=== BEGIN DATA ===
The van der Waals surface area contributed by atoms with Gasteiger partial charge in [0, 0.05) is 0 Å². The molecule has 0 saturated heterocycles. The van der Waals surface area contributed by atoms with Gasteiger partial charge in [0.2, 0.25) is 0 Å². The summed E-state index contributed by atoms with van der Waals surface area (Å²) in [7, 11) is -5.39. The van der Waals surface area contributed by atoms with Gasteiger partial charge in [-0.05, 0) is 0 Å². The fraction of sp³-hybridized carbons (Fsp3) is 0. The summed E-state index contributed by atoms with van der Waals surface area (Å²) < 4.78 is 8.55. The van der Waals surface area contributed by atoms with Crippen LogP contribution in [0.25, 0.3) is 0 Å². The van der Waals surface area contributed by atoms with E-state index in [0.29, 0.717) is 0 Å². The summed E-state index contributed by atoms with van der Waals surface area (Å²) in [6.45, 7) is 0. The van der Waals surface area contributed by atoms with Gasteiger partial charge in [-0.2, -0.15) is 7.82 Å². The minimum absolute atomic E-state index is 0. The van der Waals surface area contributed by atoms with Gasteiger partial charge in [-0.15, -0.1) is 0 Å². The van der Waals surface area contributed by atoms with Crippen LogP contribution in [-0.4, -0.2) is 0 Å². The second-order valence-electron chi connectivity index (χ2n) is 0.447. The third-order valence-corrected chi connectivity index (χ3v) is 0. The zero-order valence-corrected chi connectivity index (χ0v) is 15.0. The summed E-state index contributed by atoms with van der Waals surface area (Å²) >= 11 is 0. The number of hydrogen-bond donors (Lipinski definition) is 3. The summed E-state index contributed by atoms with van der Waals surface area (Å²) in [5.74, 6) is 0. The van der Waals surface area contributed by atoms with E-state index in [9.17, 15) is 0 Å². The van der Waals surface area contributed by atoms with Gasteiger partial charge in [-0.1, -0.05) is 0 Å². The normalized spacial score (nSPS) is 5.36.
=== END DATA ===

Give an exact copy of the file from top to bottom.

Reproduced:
The van der Waals surface area contributed by atoms with Gasteiger partial charge in [0, 0.05) is 0 Å². The molecule has 0 saturated heterocycles. The van der Waals surface area contributed by atoms with Gasteiger partial charge in [0.2, 0.25) is 0 Å². The summed E-state index contributed by atoms with van der Waals surface area (Å²) in [7, 11) is -5.39. The van der Waals surface area contributed by atoms with Gasteiger partial charge in [-0.05, 0) is 0 Å². The fraction of sp³-hybridized carbons (Fsp3) is 0. The summed E-state index contributed by atoms with van der Waals surface area (Å²) < 4.78 is 8.55. The van der Waals surface area contributed by atoms with Crippen LogP contribution in [0.25, 0.3) is 0 Å². The van der Waals surface area contributed by atoms with E-state index in [0.29, 0.717) is 0 Å². The summed E-state index contributed by atoms with van der Waals surface area (Å²) in [6.45, 7) is 0. The van der Waals surface area contributed by atoms with Gasteiger partial charge in [-0.2, -0.15) is 7.82 Å². The minimum absolute atomic E-state index is 0. The van der Waals surface area contributed by atoms with Gasteiger partial charge in [-0.15, -0.1) is 0 Å². The van der Waals surface area contributed by atoms with Crippen LogP contribution in [-0.4, -0.2) is 0 Å². The second-order valence-electron chi connectivity index (χ2n) is 0.447. The third-order valence-corrected chi connectivity index (χ3v) is 0. The zero-order valence-corrected chi connectivity index (χ0v) is 15.0. The summed E-state index contributed by atoms with van der Waals surface area (Å²) >= 11 is 0. The number of hydrogen-bond donors (Lipinski definition) is 3. The summed E-state index contributed by atoms with van der Waals surface area (Å²) in [5.74, 6) is 0. The van der Waals surface area contributed by atoms with E-state index in [9.17, 15) is 0 Å². The van der Waals surface area contributed by atoms with Gasteiger partial charge in [-0.1, -0.05) is 0 Å². The normalized spacial score (nSPS) is 5.36.